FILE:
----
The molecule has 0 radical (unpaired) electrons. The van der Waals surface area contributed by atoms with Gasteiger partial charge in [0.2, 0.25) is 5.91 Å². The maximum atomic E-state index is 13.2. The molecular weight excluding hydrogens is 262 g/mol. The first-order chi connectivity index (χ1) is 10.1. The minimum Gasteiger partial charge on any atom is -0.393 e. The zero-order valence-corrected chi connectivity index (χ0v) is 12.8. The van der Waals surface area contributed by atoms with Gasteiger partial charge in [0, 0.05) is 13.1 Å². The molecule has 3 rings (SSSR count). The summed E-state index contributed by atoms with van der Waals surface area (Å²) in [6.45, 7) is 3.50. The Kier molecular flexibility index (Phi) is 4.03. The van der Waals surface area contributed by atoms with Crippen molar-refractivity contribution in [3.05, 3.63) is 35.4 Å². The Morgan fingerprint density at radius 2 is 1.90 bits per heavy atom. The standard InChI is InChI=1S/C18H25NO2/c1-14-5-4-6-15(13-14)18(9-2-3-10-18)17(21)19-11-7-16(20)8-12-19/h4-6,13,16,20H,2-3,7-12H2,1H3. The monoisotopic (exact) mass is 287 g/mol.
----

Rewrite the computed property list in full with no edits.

The molecule has 0 radical (unpaired) electrons. The van der Waals surface area contributed by atoms with Gasteiger partial charge in [0.2, 0.25) is 5.91 Å². The maximum atomic E-state index is 13.2. The molecular weight excluding hydrogens is 262 g/mol. The first-order chi connectivity index (χ1) is 10.1. The minimum Gasteiger partial charge on any atom is -0.393 e. The zero-order valence-corrected chi connectivity index (χ0v) is 12.8. The van der Waals surface area contributed by atoms with Gasteiger partial charge in [0, 0.05) is 13.1 Å². The molecule has 3 rings (SSSR count). The summed E-state index contributed by atoms with van der Waals surface area (Å²) in [6.45, 7) is 3.50. The Kier molecular flexibility index (Phi) is 4.03. The van der Waals surface area contributed by atoms with Crippen molar-refractivity contribution in [3.05, 3.63) is 35.4 Å². The Morgan fingerprint density at radius 2 is 1.90 bits per heavy atom. The standard InChI is InChI=1S/C18H25NO2/c1-14-5-4-6-15(13-14)18(9-2-3-10-18)17(21)19-11-7-16(20)8-12-19/h4-6,13,16,20H,2-3,7-12H2,1H3. The monoisotopic (exact) mass is 287 g/mol.